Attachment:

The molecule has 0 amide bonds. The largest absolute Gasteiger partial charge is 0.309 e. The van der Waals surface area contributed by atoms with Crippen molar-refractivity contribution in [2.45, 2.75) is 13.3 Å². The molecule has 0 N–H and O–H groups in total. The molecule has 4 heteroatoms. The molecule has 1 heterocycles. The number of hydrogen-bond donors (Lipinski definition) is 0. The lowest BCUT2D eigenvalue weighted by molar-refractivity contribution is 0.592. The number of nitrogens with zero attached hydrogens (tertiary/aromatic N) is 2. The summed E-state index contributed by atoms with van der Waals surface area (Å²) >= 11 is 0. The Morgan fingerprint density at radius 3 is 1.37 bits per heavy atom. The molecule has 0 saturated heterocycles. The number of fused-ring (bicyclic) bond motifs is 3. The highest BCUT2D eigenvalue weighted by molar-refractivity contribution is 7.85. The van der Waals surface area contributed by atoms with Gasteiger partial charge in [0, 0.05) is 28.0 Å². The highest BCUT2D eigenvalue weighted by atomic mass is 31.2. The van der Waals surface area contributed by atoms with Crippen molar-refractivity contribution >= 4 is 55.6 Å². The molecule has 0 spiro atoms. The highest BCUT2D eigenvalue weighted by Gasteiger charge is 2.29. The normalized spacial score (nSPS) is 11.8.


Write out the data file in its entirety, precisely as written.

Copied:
The molecule has 0 amide bonds. The largest absolute Gasteiger partial charge is 0.309 e. The van der Waals surface area contributed by atoms with Crippen molar-refractivity contribution in [2.45, 2.75) is 13.3 Å². The molecule has 0 N–H and O–H groups in total. The molecule has 4 heteroatoms. The molecule has 1 heterocycles. The number of hydrogen-bond donors (Lipinski definition) is 0. The lowest BCUT2D eigenvalue weighted by molar-refractivity contribution is 0.592. The number of nitrogens with zero attached hydrogens (tertiary/aromatic N) is 2. The summed E-state index contributed by atoms with van der Waals surface area (Å²) >= 11 is 0. The Morgan fingerprint density at radius 3 is 1.37 bits per heavy atom. The molecule has 0 saturated heterocycles. The number of fused-ring (bicyclic) bond motifs is 3. The highest BCUT2D eigenvalue weighted by molar-refractivity contribution is 7.85. The van der Waals surface area contributed by atoms with Gasteiger partial charge in [0, 0.05) is 28.0 Å². The highest BCUT2D eigenvalue weighted by atomic mass is 31.2. The van der Waals surface area contributed by atoms with Crippen molar-refractivity contribution >= 4 is 55.6 Å². The molecule has 0 spiro atoms. The highest BCUT2D eigenvalue weighted by Gasteiger charge is 2.29. The normalized spacial score (nSPS) is 11.8.